The longest thing I’ve ever reviewed
Lazerman 2 is officially the longest thing I’ve ever reviewed, clocking in at 76 pages. It also holds the very special honor of being the first comic I’ve reviewed that is not a compilation of multiple stories. All of this means this review might be very different from the ones I have done previously, but I hope it is still the in depth, thought provoking review that you all have come to know and love.
Who is Lazerman
I didn’t read Lazerman 1. And you know what? Lazerman 2 is so tightly written that it didn’t matter. The characters and plot are simple enough to understand that a new reader can jump in and glean everything you need to know in the first couple of pages. Like most of my reviews I will spend the first part of this review as my review of Lazerman, the unvierse, and the second part as my review as Lazerman 2 (the book).
Lazerman is a character created by HB comics, who are currently running a Kickstarter to produce the comic HERE. And guy, let me tell you, that 5 dollar point there, where you get a digital copy of the whole 76 page book, is gold. And I’ll explain why.
HB comics and I talked briefly on the reason for Lazerman. Apparently he started off as satire (remember the 3 groups of heroes I pointed out in my Bedbug review? If not click here.) and grew into what is very similar to the originals. In HB’s words “Lazerman started out as a “satire” of the classic superhero stuff, and as we went on we realized that there aren’t any of those any more. Everything is dark and cynical. So we decided Lazerman was the torchbearer for that genre.” While I disagree with their opening statement that there aren’t classic superhero comics out there, I do agree that cynicism is the name of the game these days, and I applaud them for attempting to make a character at the forefront of one of the most venerable of the medium’s genres.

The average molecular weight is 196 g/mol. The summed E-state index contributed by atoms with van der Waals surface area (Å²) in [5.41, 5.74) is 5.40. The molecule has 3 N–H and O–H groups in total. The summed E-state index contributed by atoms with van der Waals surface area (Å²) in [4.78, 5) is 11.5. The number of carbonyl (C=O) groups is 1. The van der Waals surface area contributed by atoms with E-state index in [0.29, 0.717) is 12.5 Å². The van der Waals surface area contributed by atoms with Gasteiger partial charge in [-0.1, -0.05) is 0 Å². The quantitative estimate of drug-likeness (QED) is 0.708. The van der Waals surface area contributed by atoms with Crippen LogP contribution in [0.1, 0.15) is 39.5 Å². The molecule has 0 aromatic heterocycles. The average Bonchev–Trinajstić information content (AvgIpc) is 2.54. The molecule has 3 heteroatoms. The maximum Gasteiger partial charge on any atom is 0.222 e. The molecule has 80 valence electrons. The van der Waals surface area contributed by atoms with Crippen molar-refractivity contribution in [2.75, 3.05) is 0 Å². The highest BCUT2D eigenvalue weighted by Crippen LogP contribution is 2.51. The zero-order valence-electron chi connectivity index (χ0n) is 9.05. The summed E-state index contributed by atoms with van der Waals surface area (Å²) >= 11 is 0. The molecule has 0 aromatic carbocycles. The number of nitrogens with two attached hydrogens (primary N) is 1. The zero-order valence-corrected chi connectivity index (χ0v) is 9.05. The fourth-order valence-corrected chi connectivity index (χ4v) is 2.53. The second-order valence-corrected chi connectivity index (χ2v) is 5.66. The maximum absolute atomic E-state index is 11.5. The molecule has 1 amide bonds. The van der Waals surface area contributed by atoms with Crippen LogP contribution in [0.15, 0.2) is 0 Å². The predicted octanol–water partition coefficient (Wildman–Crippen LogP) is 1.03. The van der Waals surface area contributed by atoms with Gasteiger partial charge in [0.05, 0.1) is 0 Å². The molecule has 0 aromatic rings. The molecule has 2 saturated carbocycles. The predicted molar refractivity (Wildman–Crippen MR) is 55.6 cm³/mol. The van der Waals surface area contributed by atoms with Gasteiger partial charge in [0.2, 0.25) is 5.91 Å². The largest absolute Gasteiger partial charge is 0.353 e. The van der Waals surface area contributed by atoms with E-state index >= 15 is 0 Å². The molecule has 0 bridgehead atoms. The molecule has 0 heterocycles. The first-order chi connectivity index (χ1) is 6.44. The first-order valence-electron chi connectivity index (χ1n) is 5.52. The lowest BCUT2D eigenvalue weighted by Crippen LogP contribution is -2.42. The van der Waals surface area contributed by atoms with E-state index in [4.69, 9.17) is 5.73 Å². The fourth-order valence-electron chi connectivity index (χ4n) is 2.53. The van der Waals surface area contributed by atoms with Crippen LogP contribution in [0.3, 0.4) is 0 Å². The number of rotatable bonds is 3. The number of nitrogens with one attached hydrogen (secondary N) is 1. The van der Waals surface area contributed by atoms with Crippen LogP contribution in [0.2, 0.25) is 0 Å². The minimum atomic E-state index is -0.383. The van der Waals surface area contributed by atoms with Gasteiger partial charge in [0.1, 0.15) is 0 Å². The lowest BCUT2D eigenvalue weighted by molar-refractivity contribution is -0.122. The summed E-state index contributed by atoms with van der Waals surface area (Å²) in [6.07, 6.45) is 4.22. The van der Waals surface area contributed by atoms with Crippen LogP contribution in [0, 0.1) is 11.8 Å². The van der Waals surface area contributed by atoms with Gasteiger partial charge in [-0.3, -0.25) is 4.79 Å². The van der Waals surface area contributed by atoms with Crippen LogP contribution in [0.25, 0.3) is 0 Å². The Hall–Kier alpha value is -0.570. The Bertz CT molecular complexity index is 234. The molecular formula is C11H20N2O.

So who is Lazerman? And does he do what HB wants him to do? I’ll let you be the judge as I lay down my observations. Lazerman is a college kid. I assume he is a freshman, as many of the antics he gets into are purely freshman related, but having not read Lazerman 1 I can’t confirm. His station in life is quintessential Marvel hero. Pick the scrawny, picked on, nerd with a heart of gold and give him superpowers. Lazerman is bullied by the blonde, jock quarterback that picked on him in highschool and who continues to into college (this… doesn’t really happen in college kids. Freshman from highschool rarely become lead quarterbacks in a college, and high school hierarchies typically fall apart in the modern college setting. This is pointed out by one of the bit characters, so I digress.) He has a crush on the jock’s red haired girlfriend. His best friend is the only one he can trust his secret to. He is a computer nerd. And, from the looks of it, his heart is at least partially gilded.
I did find one problem with his personality that bears little on the enjoyment of the universe. Lazerman is a boring kid when compared to some of the other characters in the universe. There is nothing he does or says that is “Oh boy I’m going to remember him”, at lease when compared with the other characters. The head strong police sergeant, the disgruntled mayor, the dumb zombie pair. Lazerman is a freshman kid who is still so much like the people he hung out with in highschool that he has yet to find himself even though he sees himself as apart from them. His personality is “classic superhero” and that makes him predictable. I stress that this is overcome considerably by the characters that surround him. The best example of this is when Lazerman is hit and has to be reminded that that would have hurt a normal person. Lazerman has a delayed personality, but perhaps that is the strongest bond he has with a classic superhero like Superman?